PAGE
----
She recommends leaving room for spontaneity in your travel plans

As an experienced traveler, could you talk about any common mistakes people make when they travel abroad?

The most common mistake is people over-plan. They feel the need to organize every second of their trip. They have a whole list of things that they've been told they have to do, whether that's through a guidebook or a friend who recently went. They're not listening to their actual selves. They're not saying, "What are my passions? What do I want to do in this place?"

They're worried about ticking off these "You've got to see that" or "You've got to do this" lists. They're listening to advice from someone else, or they're so worried about their own instincts leading them in the right direction that they will over-plan this schedule that's so packed that they don't leave any time for the magic to creep in and the inspiration to lead them in a certain direction or toward a certain activity. I see that as the biggest error that people make.

Here's how – and why – Anna Kloots seeks out hidden gems when she travels

Related to that, you especially enjoy out-of-the-way, off-the-beaten-path spots when you travel. How do you go about finding these places?

I love reading travel magazines. Obviously, Instagram is an amazing source of inspiration because if you start following the right accounts and the algorithm learns what you like, it will start serving you up destinations that you didn't know existed. Very early on when I started traveling, that was how I learned about so many of the amazing places I wanted to see — just by doing a little bit of research.

Often, the best experiences are in these smaller, off-the-beaten-path places because it's there where you're more likely to be completely immersed in the most pure and raw form of that place. The cities are amazing in their own right, but also maybe not exactly the perfect representation of what that place has to offer you. I always say to someone, "If you go to America and you only visit New York or LA, you're not really seeing America. You're seeing a version of it, but you're not seeing the true America. It's a huge place, and you have to travel to the smaller destinations to really understand the culture and the country."

Can you share some of your favorite travel destinations?

It's so hard because it depends on my mood and who I'm with, if I'm alone or if I'm with a partner or a parent. The universal among them is that I love anywhere where I feel like I'm on another planet and nothing is anything like what I grew up with, what I was used to. Some of the first places I went that totally captured my heart were Japan [and] India. I absolutely fell in love with the whole area of Rajasthan. I started to want to move there. When I first visited Southeast Asia, I went to Indonesia. Any time I'm in a destination where I'm out of my element is when I come alive and feel like this is travel.

She discovered how to create compelling content without compromising her lifestyle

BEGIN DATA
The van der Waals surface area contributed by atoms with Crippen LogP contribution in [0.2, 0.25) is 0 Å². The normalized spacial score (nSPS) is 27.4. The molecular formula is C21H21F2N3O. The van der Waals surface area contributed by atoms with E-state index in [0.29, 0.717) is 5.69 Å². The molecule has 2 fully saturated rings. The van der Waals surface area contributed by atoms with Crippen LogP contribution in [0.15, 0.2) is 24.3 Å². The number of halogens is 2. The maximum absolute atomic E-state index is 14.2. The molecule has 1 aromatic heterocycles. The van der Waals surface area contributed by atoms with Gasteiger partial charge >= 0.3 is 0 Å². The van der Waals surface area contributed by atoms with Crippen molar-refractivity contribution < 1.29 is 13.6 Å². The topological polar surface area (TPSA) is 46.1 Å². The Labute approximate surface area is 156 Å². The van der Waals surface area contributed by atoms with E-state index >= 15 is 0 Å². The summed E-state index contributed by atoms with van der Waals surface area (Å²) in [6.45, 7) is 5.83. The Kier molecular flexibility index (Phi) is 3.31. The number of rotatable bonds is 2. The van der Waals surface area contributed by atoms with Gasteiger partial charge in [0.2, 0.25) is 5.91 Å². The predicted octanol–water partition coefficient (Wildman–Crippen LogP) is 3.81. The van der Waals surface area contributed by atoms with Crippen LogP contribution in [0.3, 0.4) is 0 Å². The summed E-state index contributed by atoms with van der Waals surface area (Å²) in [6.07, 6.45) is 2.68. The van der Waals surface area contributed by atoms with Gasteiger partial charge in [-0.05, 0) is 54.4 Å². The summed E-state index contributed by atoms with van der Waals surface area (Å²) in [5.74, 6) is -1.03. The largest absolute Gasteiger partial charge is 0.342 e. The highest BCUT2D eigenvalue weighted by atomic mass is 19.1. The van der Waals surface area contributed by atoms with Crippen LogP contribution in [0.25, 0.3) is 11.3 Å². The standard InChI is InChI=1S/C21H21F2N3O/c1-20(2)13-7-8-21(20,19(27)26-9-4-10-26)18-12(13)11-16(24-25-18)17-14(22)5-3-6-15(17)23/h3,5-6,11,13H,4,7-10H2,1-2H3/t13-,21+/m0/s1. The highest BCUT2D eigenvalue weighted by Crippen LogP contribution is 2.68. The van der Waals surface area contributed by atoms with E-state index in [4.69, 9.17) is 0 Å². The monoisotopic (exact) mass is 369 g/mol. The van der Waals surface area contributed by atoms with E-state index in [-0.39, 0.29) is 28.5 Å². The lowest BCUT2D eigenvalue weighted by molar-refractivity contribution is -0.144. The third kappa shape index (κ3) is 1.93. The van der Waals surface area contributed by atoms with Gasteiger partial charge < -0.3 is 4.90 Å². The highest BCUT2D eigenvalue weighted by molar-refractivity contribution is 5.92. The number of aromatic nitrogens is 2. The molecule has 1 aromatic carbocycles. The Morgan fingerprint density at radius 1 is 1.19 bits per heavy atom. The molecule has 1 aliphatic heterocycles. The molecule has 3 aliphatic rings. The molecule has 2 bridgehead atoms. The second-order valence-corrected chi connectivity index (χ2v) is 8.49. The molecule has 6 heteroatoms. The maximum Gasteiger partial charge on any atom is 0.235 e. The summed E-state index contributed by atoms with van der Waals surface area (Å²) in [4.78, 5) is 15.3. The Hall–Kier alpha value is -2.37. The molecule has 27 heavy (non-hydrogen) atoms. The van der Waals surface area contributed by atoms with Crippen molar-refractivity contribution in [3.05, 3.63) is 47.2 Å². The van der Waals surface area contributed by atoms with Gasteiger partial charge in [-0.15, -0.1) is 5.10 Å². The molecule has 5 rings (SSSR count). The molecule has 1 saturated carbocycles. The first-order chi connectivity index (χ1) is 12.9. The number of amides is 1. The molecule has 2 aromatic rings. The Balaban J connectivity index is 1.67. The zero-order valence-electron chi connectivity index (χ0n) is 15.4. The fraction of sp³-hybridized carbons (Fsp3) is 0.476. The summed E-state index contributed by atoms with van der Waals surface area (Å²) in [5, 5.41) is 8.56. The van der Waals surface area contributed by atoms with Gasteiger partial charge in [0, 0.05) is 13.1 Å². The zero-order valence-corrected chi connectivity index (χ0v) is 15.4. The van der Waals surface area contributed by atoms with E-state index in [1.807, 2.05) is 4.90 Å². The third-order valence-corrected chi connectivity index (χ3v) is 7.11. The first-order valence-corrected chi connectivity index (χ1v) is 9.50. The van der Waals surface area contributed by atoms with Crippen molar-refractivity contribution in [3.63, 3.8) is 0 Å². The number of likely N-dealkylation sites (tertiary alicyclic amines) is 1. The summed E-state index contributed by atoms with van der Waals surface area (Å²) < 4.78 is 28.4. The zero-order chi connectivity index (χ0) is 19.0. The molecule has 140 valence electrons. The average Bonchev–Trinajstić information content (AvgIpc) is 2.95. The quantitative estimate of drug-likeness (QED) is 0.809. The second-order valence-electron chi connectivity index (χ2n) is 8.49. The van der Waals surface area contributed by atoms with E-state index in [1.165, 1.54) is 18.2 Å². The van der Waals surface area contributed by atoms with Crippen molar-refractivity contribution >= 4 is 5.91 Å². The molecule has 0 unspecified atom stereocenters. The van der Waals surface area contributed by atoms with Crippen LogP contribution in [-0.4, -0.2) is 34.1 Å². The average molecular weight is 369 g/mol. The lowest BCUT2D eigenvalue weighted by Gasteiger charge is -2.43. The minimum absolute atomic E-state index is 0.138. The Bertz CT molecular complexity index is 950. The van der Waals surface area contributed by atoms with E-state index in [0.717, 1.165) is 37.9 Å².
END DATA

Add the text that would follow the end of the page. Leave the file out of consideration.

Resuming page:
You discovered early on that you had a natural knack for social media. Can you share any advice for others trying to build their own online brand in whatever area?

When I started doing this, it was late 2014, and it wasn't anything like what it is now. Now, when people say to me, "How do I build a social following and how do I become a content creator?" I go, "Well, I can't exactly give you advice because that wasn't my goal when I started doing this. It wasn't a thing." But what is the most important is to be authentic. Very, very little of what I share and create is pre-planned or plotted or orchestrated. I used to do that in the early stages because it felt like that was what you needed to do in order to grow and survive, but it wasn't making me happy.

I realized that when I started sharing the real beauty rather than trying to create it — sharing the real moments rather than trying to photoshop them or orchestrate things and show up with props. It not only allowed me to actually experience the place and not have my entire day centered around creating content, but then that authenticity showed through. Often, real life is stranger than fiction and more beautiful than any type of scene or anything you could try to create. When you're in tune to what's around you and capturing your experience, that's the best tip I could give anyone.

She's got a lot of big plans in the coming months

What's next for you? Do you have any other big trips or projects planned?

I'm going to be doing a book tour through the U.S. for this, which is great. I'm so excited to be able to visit cities and meet people, and I'll hopefully continue to do some things abroad. I have some things planned in France, where I live, and in London, where I used to live, and I'm working on adapting the first book I co-wrote with my sister, Amanda, into a screenplay. We finally finished what was like draft four of the screenplay, and what a world of difference writing a movie is from writing a book. That was a beautiful and fun process, and we're hopefully working toward the next steps of making that into a physical thing that will hit the screen one day. That's been very exciting.

"My Own Magic" will be available from HarperCollins on May 16.

This interview has been edited for clarity.